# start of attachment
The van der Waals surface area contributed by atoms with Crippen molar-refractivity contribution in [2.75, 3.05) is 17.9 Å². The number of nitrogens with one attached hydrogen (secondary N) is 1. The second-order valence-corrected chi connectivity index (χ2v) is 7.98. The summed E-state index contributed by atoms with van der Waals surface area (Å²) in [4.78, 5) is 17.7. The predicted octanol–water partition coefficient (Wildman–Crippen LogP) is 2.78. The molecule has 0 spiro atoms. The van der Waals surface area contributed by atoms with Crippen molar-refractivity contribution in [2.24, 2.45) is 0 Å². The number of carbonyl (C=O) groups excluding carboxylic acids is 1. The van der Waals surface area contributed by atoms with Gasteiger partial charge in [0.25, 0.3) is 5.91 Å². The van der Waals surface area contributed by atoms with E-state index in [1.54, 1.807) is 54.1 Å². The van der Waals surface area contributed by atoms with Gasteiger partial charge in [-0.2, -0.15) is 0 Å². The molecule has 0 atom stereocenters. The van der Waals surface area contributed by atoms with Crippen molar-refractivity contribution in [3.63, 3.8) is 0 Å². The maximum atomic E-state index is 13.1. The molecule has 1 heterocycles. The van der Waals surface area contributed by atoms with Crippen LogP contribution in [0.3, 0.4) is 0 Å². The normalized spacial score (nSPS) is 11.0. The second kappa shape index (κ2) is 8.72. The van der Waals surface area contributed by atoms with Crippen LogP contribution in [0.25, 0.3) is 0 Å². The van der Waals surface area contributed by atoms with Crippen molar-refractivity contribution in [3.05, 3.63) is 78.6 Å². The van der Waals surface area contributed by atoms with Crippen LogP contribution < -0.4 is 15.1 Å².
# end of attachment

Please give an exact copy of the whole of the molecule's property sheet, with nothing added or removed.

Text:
The van der Waals surface area contributed by atoms with Crippen molar-refractivity contribution in [2.75, 3.05) is 17.9 Å². The number of nitrogens with one attached hydrogen (secondary N) is 1. The second-order valence-corrected chi connectivity index (χ2v) is 7.98. The summed E-state index contributed by atoms with van der Waals surface area (Å²) in [4.78, 5) is 17.7. The predicted octanol–water partition coefficient (Wildman–Crippen LogP) is 2.78. The molecule has 0 spiro atoms. The van der Waals surface area contributed by atoms with Crippen molar-refractivity contribution in [2.24, 2.45) is 0 Å². The number of carbonyl (C=O) groups excluding carboxylic acids is 1. The van der Waals surface area contributed by atoms with Gasteiger partial charge in [0.25, 0.3) is 5.91 Å². The van der Waals surface area contributed by atoms with E-state index in [1.54, 1.807) is 54.1 Å². The van der Waals surface area contributed by atoms with Gasteiger partial charge in [-0.2, -0.15) is 0 Å². The molecule has 0 atom stereocenters. The van der Waals surface area contributed by atoms with Crippen molar-refractivity contribution in [3.63, 3.8) is 0 Å². The maximum atomic E-state index is 13.1. The molecule has 1 heterocycles. The van der Waals surface area contributed by atoms with Crippen LogP contribution in [0.3, 0.4) is 0 Å². The normalized spacial score (nSPS) is 11.0. The second kappa shape index (κ2) is 8.72. The van der Waals surface area contributed by atoms with Crippen LogP contribution in [0.25, 0.3) is 0 Å². The van der Waals surface area contributed by atoms with Crippen molar-refractivity contribution in [3.05, 3.63) is 78.6 Å². The van der Waals surface area contributed by atoms with Crippen LogP contribution < -0.4 is 15.1 Å².